- Short Report
- Open Access
Lipid profiles of female and male Drosophila
© Oliver et al; licensee BioMed Central Ltd. 2011
- Received: 31 January 2011
- Accepted: 15 June 2011
- Published: 15 June 2011
D. melanogaster is increasingly used as a lipid metabolism model, but the D. melanogaster metabolome is not well studied. A number of studies strongly suggest that lipid metabolism is linked to sexual behavior and gametogenesis.
We determined the levels of 400 different lipids in the non-gonadal soma of D. melanogaster females and males. We found higher levels of saturated cholesterol esters and lysophosphatidylcholine in males, and higher levels of polyunsaturated cholesterol esters in females. We also determined the levels of these lipids in females and males without a germline to determine if the absence of gamete "sinks" for metabolic products, such as yolk and lipid deposits in eggs, altered somatic lipid profiles. We observed little change in lipid profiles between these samples.
Overall lipid compositions are similar between the sexes, although there are differences in saturation states of two lipid classes, where saturated fatty acids were male-biased and polyunsaturated fatty acids were female-biased. The presence of a germline did not significantly influence lipid profiles, raising the possibility that germline-dependent changes in metabolic gene expression patterns serve a homeostatic purpose.
- Lipid Profile
- Lipid Class
- Saturation State
- Cholesterol Ester
- Nonnegative Matrix Factorization
Lipids are the major energy storage molecules in cells and act as ligands in cell-cell and organism-organism pheromone signaling. Drosophila is an emerging model for studying all of these aspects of lipid biology [1–4]. We are particularly interested in sex differentiation and there is much indirect evidence that energy storage, cell-cell signaling, and pheromone lipid requirements differ between the Drosophila sexes.
The energy storage needs of females are higher than those of males due to egg production. Eggs, which are comprised primarily of lipoprotein particles (yolk) to store energy for embryonic development, make up a large fraction of the female's body mass and are therefore a metabolically expensive energy sink [5, 6]. The lipid signaling molecule ecdysone, best known for the role it plays in metamorphosis , is highly female-biased in adults  and plays a major role in production of yolk constituents in the ovarian somatic follicle cells and distantly located fatbody where they are transported to growing oocytes via the hemolymph [5, 9–11]. Metabolic enzymes such as the digestive chymotrypsins also show sex-biased expression in Drosophila[8, 12], again supporting the idea of a link between reproduction and energy homeostasis.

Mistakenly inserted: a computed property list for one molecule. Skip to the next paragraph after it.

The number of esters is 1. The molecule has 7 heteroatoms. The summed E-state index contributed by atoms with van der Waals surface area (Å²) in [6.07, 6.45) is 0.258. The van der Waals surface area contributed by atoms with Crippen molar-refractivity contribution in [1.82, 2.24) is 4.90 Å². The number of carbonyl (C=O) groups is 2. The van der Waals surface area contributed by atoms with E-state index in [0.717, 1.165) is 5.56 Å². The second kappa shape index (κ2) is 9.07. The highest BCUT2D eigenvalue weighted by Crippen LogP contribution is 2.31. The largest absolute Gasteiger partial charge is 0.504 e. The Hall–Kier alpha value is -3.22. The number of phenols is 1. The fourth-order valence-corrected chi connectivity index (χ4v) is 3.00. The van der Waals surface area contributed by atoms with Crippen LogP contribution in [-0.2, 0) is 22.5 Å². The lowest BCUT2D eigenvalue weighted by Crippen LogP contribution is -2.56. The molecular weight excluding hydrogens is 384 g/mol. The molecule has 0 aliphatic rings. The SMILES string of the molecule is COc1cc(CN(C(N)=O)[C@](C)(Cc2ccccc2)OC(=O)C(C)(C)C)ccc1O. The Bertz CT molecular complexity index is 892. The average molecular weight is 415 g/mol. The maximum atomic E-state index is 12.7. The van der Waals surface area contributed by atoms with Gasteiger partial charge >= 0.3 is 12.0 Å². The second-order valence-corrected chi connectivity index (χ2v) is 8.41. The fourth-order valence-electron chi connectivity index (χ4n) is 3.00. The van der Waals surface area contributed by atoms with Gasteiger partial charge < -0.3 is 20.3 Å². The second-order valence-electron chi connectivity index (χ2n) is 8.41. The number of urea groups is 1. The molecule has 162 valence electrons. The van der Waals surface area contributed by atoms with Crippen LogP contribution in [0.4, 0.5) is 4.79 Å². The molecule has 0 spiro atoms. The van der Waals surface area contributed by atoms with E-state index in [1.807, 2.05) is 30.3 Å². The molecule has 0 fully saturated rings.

In addition to the direct connections between egg and lipid production, a number of lipids act as sex-biased hormones or pheromones that modulate pre- and post-mating behaviors in flies [13, 14]. These lipids might play a regulatory role in linking energy storage and reproduction. For example, the head fatbody shows sex-biased and/or circadian expression of a host of genes that encode lipid-binding proteins, some of which regulate feeding behavior, mating, or both [15–19]. Interestingly, the gene encoding the critical transcriptional regulator of most aspects of somatic sex differentiation, Doublesex, is expressed in a tightly regulated and spatially restricted set of cells in the nervous system, the fatbody, and a segment of the midgut where it is well positioned to modulate lipid metabolism in the full spectrum of cell types that might regulate a physiological axis including the brain, fatbody, and digestive tract of the sexes [20, 21]. Fruitless, another transcription factor controlling mating behavior is expressed in a limited set of neurons in Drosophila, and also regulates lipid storage . These studies suggest that the sex determination hierarchy is a regulator of energy homeostasis.
Such physiological relationships are perhaps best observed in fitness trade-off experiments that explore the competing optimal conditions for somatic and germline development. For example, reproduction reduces the lifespan of C. elegans and alters lipid metabolism [24, 25]. In Drosophila, increased egg production results in starvation sensitivity, and conversely, blocking egg maturation prevents a metabolic shift in the acid/base balance in the female gut at the onset of young adult female reproductive activity [26, 27]. These and other studies suggest that lifespan, reproduction, and energy metabolism are linked in both Drosophila and C. elegans. We have previously reported germline-dependent changes in the expression of genes encoding metabolic functions and suggested that they may underlie some of these metabolic/reproductive phenotypes . To support future work on lipid metabolism as it relates to sex, we undertook a broad survey of lipid profiles in adult non-gonadal tissues. We also explored the possible influence of the germline on these profiles.